“Almost white, almost free, `oriental,’ and effeminate, at once wealthy and a social pariah, the free man of color in his literary depictions occupies much the same place as the Jew in literary Europe. (The first article of the eighteenth-century `Code Noir,’ or Black Code demanded the expulsion of the Jews from New Orleans.) Jews and free men of color were difficult to detect; they often LOOKED like white citizens, and passed for such. It was against the radical `otherness’ of Jews and free people of color that the proper Englishmen and proper Louisiana Creoles respectively sought to define their own uneasy identity.”

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A Brief History of the Color Line By Frank W. Sweet

A Brief History of the Color Line
By Frank W. Sweet

http://web.archive.org/web/20080513235759/http://interracialvoice.com/sweet.html

(Originally published in “Interracial Voice”)

Most of us unwittingly suffer from a fallacy which historians call “presentism.” We assume that folks in other places or other times shared our beliefs. We imagine that America’s odd racial attitude is global. We suppose that the “race” notion has persisted for thousands of years. In fact, North America is unique and the very concept of “race” was invented around 1676. How did Americans manage to paint ourselves into such a strange corner?

To illuminate the past, scholars define “the race notion” as the existence of a color line — an endogamous, impermeable social boundary. Endogamous means that folks do not marry across the line. Whether this is enforced by law (as in most of the United States before the Supreme Court ruled in Loving v. Virginia, 1967) or by social pressure from family and peers (as in all of the United States today) is irrelevant; the Black community is endogamous. Impermeable means you cannot switch sides. You are expected to die on the side of the color line where you were born. Again, whether fair-complexioned Americans of part-African descent are dissuaded from re-labeling ourselves White by law or by social pressure is unimportant; Americans seldom change caste.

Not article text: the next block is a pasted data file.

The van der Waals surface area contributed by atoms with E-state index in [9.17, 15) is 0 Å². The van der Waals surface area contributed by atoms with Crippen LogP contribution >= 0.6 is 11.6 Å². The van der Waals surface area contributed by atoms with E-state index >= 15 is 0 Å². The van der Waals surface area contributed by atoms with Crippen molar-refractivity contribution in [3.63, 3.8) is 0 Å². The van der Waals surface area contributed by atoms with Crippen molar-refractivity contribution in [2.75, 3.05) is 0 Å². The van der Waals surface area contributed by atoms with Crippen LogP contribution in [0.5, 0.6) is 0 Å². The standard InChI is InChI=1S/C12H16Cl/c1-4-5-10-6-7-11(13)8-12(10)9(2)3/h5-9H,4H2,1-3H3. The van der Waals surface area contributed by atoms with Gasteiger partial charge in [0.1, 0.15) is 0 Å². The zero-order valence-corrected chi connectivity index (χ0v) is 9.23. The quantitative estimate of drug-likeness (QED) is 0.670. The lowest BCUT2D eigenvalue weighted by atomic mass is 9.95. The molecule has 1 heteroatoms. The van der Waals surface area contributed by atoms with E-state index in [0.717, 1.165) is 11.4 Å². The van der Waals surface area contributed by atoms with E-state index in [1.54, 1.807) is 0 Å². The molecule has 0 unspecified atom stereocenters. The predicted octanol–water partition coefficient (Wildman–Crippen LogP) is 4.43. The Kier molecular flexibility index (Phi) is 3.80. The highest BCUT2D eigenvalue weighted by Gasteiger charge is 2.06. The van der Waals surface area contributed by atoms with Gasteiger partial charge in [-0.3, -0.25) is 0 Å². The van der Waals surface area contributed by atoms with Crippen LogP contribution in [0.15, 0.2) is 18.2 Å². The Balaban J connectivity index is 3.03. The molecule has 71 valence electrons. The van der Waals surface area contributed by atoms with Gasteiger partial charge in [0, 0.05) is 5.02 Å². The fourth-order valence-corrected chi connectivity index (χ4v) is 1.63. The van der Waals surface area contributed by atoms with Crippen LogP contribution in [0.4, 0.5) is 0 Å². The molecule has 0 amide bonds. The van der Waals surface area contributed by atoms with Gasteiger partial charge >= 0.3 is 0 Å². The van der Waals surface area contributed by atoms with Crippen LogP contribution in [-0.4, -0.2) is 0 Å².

Three features of the U.S. color line are historically important: how strong it has been, where it has been located along the complexion spectrum, and whether there was one line or two. This article sketches the history of these features. It uses the past to shed light on the present. It concludes by plugging the author’s books. Fair warning: it advocates no ethical or political position regarding the “race” notion; it is purely informative. So if you seek solutions, stop reading now. But if you are curious how we got into this predicament, read on.

How Strong Was The Color Line?

Consider endogamy. Today, about 60 percent of U.S. Hispanics marry non-Hispanics. The exogamy rate (the opposite of endogamy) of Native Americans is 54 percent. Irish-, German-, and Polish-American exogamy is at 50 percent. About 45 percent of Italian- and Japanese-Americans out-marry, and 40 per cent of Jews marry Christians. In contrast, African-American exogamy is a tiny 3.5 percent as of the 1990 census, and even this negligible rate is a recent historical maximum. From 1880 through 1970, Black exogamy languished below one percent.

Or consider impermeability. Today, the number of U.S. citizens born into Jewish, Hispanic, Native American, Irish-, German-, Polish-, Italian-, or Japanese-American families who switch to census-reporting themselves as vanilla non-ethnic adults also ranges from 40 to 60 percent. But only 2.1 percent of Black Americans switch to labeling themselves White in adulthood.

These numbers come from easily available census data. For references, see this article’s last paragraph. What’s more, since the census is constitutionally mandated, similar numbers are available from 1790 and state-collected data go back even further.

Looking into the past, we find that endogamy and permeability moved in precise lockstep over the years. They rose and fell together because they quantify the same social phenomenon — the strength of the color line. They measure how fiercely Americans believe in our odd “race” notion.

The first surprise is that the color line was weaker before the Civil War. Intermarriage was higher, and fair-complexioned biracials were knowingly accepted as White at a higher rate than ever again. (Census numbers apply to free U.S. citizens of part-African descent — about 400,000 in 1860 — and not to slaves because slave marriages were illegal. But then, slavery per se is ancient and tangential to the modern “race” notion.)